Shifting the Odds
Richard W. Schulte and the best spot in America for a fair fight
Published in 2007 Ohio Rising Stars magazine
By Michelle Taute on June 18, 2007
Richard W. Schulte sees the legal system as a well-refereed arena—one of the last places a regular person can take on a big company in a fair fight. “You’re on a level playing field,” he says. “You’re treated equally.”
The Dayton attorney spends 14 hours a day, six days a week in that arena. He was one of the first lawyers in the country to file a claim against corporate giant Johnson & Johnson for safety concerns with the Ortho Evra birth control patch. “It was a real risk,” says the partner at Behnke, Martin & Schulte. But it’s one that’s paid off now that there’s multidistrict litigation. Schulte, 38, is currently working on consolidated pretrial proceedings with some of the top attorneys in the country. “You essentially form a law firm, but it’s for this one case,” he says. “You’re representing the interests of every Ortho Evra case.” Schulte, who is serving on the marketing, science and trial selection committees, describes himself as “probably the youngest guy in the room.”
After attending Quincy College in Illinois, Schulte earned his law degree from Valparaiso University in Indiana. Then came a fellowship with Lloyd’s of London and Schulte quickly started his own firm. Today, Schulte focuses on class actions and mass torts.
While he enjoys working on big cases, they don’t bring him the same personal satisfaction as helping individual clients. He resolved a case for a grandmother in her late 60s who was shocked multiple times with a stun gun in the lobby of the police department in Franklin, Ohio. According to news reports about the incident, the woman refused to get up from a chair to be handcuffed, so an officer Tasered her. Then she fell to the floor and the officer fired the stun gun several more times as he tried to handcuff her.
The incident was widely covered by the press, from Court TV to Inside Edition. “I like to use the media to my advantage in these cases,” says Schulte, who has appeared on the Today show, CNN and MSNBC. “A lot of times [the opposition] doesn’t want to be exposed.”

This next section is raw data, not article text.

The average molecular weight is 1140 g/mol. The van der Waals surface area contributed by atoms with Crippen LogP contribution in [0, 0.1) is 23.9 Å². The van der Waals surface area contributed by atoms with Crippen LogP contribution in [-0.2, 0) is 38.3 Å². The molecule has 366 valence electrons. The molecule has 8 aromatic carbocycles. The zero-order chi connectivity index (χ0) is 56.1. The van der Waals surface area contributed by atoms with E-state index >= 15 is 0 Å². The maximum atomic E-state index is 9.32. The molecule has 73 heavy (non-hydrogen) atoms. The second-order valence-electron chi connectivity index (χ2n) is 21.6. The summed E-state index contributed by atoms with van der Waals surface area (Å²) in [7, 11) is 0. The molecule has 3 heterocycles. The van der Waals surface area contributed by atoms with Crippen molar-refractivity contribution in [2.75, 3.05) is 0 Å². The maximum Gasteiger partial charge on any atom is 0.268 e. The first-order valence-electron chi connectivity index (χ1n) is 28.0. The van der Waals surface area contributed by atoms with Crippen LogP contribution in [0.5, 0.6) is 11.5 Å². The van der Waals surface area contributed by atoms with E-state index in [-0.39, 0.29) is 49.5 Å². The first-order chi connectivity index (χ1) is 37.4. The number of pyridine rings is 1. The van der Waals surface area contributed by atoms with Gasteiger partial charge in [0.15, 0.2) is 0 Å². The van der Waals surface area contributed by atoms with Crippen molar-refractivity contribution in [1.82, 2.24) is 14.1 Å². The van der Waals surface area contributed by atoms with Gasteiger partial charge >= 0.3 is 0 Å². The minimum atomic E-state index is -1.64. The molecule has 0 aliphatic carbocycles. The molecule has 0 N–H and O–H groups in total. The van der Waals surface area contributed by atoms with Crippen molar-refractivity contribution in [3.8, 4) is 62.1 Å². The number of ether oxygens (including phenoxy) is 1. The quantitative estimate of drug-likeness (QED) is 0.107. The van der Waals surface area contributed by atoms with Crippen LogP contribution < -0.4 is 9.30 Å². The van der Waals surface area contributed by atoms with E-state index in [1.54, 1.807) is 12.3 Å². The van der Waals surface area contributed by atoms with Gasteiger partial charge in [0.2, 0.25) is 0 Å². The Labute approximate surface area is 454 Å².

While Schulte normally approaches TV appearances with a calm demeanor, he admits getting a little nervous before going on Good Morning America to talk about another client. “They tell you, ‘There are going to be 13 million people watching and don’t screw it up,’” he says. But despite the butterflies, Schulte and his client were excited about the appearance and had the chance to meet hosts Charles Gibson and Diane Sawyer.
He was invited on the show to talk about the case of the “Whiskey Swigging Bride.” Schulte was representing Michele Hemphill, a woman whose off-color wedding photo unexpectedly showed up on a greeting card 22 years later. It featured Hemphill drinking whiskey and smoking in her wedding dress before the ceremony. Hemphill, a mother of three and active church member, wasn’t pleased.
“Sometimes it’s just as important to the client for [their story] to be exposed in the media as the money,” Schulte says. He enjoys taking on cases that depart from the norm, ones where his client might not be able to find another lawyer to work on the case.
It’s an approach that keeps him extremely busy. Right now he has cases in roughly 20 states, and his hectic schedule means he only sleeps five hours a night. Schulte can’t spend too much time resting, he says. “I want to get in a position where I can handle more complicated and challenging cases and do that on a regular basis.”
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